How to avoid loan default

loan-default

 

Late payments and loan defaults leave marks on a credit history that can complicate any effort to refinance or secure a loan in the future. Default can also lead to a home being repossessed and sold by the lender, so it’s very important to act quickly to avoid it.

While late bill payments and a loan in arrears can impact your credit report and lead to difficulty securing finance in the future, the worst case scenario is repossession of a property.

In the past, lenders may have taken months to start the proceedings that lead to repossession. However, according to the Financial Rights Legal Centre (FRLC), this is not the case anymore.

“Lenders work to a timetable to begin court proceedings and this can be very difficult to stop once this process has started,” the FRLC explains in its Mortgage Stress Fact Sheet.

Once a mortgagee has defaulted on a loan by failing to make repayments as agreed, they can be sent a Default Notice, which gives them 30 days to catch up on the repayments that are in arrears, as well as continuing to make any repayments that are due in the 30-day period.

“This notice will include an acceleration clause,” the FRLC explains. “This means that if the arrears are still outstanding after the 30 days has lapsed, the entire loan becomes payable.”

Thirty days after the Default Notice, the lender can take vacant possession of a property that is not occupied, or seek a court order for possession of a property that is occupied.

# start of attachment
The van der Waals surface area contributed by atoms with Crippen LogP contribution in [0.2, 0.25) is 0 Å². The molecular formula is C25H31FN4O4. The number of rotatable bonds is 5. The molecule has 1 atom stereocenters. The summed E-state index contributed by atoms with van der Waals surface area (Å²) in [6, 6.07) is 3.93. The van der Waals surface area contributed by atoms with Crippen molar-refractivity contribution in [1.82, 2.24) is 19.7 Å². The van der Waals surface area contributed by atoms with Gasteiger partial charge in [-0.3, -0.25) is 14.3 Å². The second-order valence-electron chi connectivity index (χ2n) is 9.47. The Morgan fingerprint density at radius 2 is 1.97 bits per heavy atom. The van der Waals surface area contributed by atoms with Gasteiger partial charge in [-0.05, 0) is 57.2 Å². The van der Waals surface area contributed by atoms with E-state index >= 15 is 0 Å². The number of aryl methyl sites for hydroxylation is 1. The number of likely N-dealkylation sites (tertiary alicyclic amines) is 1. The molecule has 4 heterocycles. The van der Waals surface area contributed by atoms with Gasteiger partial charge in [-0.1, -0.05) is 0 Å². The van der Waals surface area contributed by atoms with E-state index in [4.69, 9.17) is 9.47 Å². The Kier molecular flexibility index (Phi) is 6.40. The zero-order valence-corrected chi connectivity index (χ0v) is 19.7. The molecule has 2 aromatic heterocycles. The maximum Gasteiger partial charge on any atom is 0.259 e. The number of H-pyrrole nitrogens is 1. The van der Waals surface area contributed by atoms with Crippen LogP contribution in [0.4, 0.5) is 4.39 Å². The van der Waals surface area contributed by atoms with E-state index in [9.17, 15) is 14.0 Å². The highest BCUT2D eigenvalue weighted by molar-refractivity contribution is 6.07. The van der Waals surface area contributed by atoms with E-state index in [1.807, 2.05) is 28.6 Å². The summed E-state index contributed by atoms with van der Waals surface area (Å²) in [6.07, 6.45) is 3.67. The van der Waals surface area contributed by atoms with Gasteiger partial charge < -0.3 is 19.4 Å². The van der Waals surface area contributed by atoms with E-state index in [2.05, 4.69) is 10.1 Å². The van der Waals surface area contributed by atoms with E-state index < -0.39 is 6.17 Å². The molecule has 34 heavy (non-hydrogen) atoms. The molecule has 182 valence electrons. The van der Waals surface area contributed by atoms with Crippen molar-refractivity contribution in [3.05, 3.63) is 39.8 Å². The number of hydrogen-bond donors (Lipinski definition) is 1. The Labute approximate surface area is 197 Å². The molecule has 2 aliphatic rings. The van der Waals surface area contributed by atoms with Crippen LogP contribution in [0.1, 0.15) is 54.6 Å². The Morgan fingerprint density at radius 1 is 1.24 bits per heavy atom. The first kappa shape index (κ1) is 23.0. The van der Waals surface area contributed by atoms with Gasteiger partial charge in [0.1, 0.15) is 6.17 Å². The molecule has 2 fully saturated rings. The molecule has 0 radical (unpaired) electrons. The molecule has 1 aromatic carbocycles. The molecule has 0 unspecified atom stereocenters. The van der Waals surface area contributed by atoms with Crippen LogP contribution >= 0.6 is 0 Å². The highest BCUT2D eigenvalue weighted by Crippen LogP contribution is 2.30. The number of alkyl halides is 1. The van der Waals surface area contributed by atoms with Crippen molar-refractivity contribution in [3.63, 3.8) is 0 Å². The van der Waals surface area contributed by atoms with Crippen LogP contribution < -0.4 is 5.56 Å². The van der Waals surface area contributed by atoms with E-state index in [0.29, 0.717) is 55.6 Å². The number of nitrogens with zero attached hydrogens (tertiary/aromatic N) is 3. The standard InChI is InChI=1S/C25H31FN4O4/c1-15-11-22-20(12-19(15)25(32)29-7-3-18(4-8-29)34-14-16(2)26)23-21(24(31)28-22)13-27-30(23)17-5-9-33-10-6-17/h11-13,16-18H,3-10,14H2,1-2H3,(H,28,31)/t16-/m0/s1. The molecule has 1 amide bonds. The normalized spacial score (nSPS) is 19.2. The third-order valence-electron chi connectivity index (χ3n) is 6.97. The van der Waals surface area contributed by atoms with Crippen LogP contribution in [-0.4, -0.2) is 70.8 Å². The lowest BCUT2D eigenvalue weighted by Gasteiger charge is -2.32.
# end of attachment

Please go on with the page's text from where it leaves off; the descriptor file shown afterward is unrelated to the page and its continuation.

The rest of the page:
The key to avoiding this substantial trouble is, of course, to keep making repayments. From time to time, circumstances such as unexpected job loss or illness will impact a mortgagee’s ability to make payments and, when this happens, the key is to act quickly, as there are more options before a Default Notice is served than there are after.

“Don’t be scared,” advises the FRLC. “Lenders make repayment arrangements all the time.”

Many lenders will negotiate short-term variations to repayment schedules as long as there is a plan to get back on track, and there are circumstances in which lenders are obligated to agree to such arrangements. It is important, however, not to agree to payment terms that cannot be met.

“Make sure you think through your plan as to when you will resume making payments. Do not promise something you are not certain you can achieve or is not realistic,” warns the FRLC. “If you don’t know when things will improve, ask for an initial arrangement to be reviewed at the end of the agreed repayment arrangement.”

One of the advantages of recognising a looming problem before you get behind in repayments is that a finance broker may be able to assist you to pinpoint the source of the problem, as well as identify savings that may be available by refinancing to a lower-rate or lower-fee loan. Once there are clear signs of financial distress, this will become much more difficult.

If you are struggling to make your mortgage repayments, I may be able to help you negotiate with your lender or find a more manageable loan.

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